Chicago Cubs: Remember how the Home Run Derby ruined Javier Baez?

(Photo by Dilip Vishwanat/Getty Images)
(Photo by Dilip Vishwanat/Getty Images) /

Unlike so many sluggers of the past, Chicago Cubs infielder Javier Baez participated in the Home Run Derby and caught fire post-All-Star Break.

I remember when we all learned Chicago Cubs Javier Baez and Kyle Schwarber would participate in the Home Run Derby. At the office, I heard at least two people comments something to the effect of, “Great, there goes their swings.”

Mmmhmm. Okay.

Schwarber, admittedly, hasn’t been great since the All-Star Break. He’s hitting just .222 with a .306 on-base percentage. That’s not what the Cubs need – especially with Kris Bryant still sidelined with an ailing shoulder. But Baez. What can we say about El Mago that hasn’t already been said.

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Gold Glove defender. Emotional leader of the Cubs. Potential National League MVP?

We’ve got a little under two months left in the regular season and Baez has already set new career-highs in multiple offensive categories. Home runs, RBI, doubles, triples and stolen bases. By the end of the week, you can likely add base hits to that rundown, as well.

The rain delay gods strike again (with help from Strop)

After whiffing in each of his first two at-bats on Monday night in Kansas City, Baez refocused (with some help from teammate Pedro Strop) and locked in. The results? He clubbed his team-leading 24th home run, smacked a go-ahead RBI double and showcased his outstanding glove work at third – in just over half a ballgame.

"“I struck out twice, and not that I struck out, but it was pitches way out of the zone. This is the first time I played here so I was really excited to be here. I like the field — it’s really big. I was trying to control my emotions. After the rain delay, I went out there with a different attitude and being patient.”"

That’s always been the linchpin in Baez’s game – cutting down on wild swing-and-miss tendencies. When he can rein it in and control his powerful cuts, good things happen. This season, perhaps more than ever before, we’ve seen him use the whole diamond – and the results speak for themselves.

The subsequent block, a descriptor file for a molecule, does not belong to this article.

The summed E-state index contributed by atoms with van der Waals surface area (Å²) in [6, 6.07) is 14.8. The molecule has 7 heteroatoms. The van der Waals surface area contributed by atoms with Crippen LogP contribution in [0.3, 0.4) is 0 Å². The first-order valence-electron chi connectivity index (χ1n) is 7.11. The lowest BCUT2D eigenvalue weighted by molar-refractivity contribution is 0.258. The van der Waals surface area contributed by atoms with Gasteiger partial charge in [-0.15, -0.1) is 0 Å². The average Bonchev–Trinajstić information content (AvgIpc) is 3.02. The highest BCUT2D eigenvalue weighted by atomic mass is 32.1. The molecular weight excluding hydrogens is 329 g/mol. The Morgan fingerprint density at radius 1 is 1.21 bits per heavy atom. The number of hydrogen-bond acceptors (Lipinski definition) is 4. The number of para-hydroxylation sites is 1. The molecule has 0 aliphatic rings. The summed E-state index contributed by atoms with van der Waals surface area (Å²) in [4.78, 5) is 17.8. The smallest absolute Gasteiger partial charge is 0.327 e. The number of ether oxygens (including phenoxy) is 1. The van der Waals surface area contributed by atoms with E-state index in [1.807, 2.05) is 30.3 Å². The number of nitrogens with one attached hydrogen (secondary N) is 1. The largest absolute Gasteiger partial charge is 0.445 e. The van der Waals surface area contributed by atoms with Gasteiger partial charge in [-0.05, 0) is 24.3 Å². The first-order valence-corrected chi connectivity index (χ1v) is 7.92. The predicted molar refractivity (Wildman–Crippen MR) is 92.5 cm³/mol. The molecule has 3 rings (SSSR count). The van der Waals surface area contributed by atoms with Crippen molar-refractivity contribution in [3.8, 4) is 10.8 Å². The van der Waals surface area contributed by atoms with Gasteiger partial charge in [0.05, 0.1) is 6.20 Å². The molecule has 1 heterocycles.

In just 19 games after the break, Baez has six home runs and 16 RBI. Add in six doubles and a triple to go along with a team-best 1.116 OPS and it’s no wonder he’s greeted with chants of ‘MVP’ every time he steps into the box.

Taking care of business in the second half

His 16 runs batted in post-All-Star Break ranks third in the National League, trailing only Matt Carpenter of the Cardinals and Nick Ahmed of the Diamondbacks. What does all this tell us? I think it’s safe to assume the Derby didn’t do much to one of the most lethal swings in baseball.

Personally, it hardly seemed like a risk. Oftentimes, we hear about sluggers swinging out of their shoes in the Home Run Derby – and such an approach impacting how they takes their at-bats in the second half.

Well, it’s hard to imagine that being an issue with Baez. Why? Because he quite literally swings as hard as he can on a near-daily basis anyways. And you know what? It works.

Next. Embrace the ups and downs of this great stretch run. dark

The Cubs utility infielder leads the league with 244 total bases, a .594 slugging percentage and 88 runs batted in. There’s still a lot of baseball to be played, but two things are abundantly clear: his swing is just fine – and he’s not going to let these MVP chants fade away down the stretch.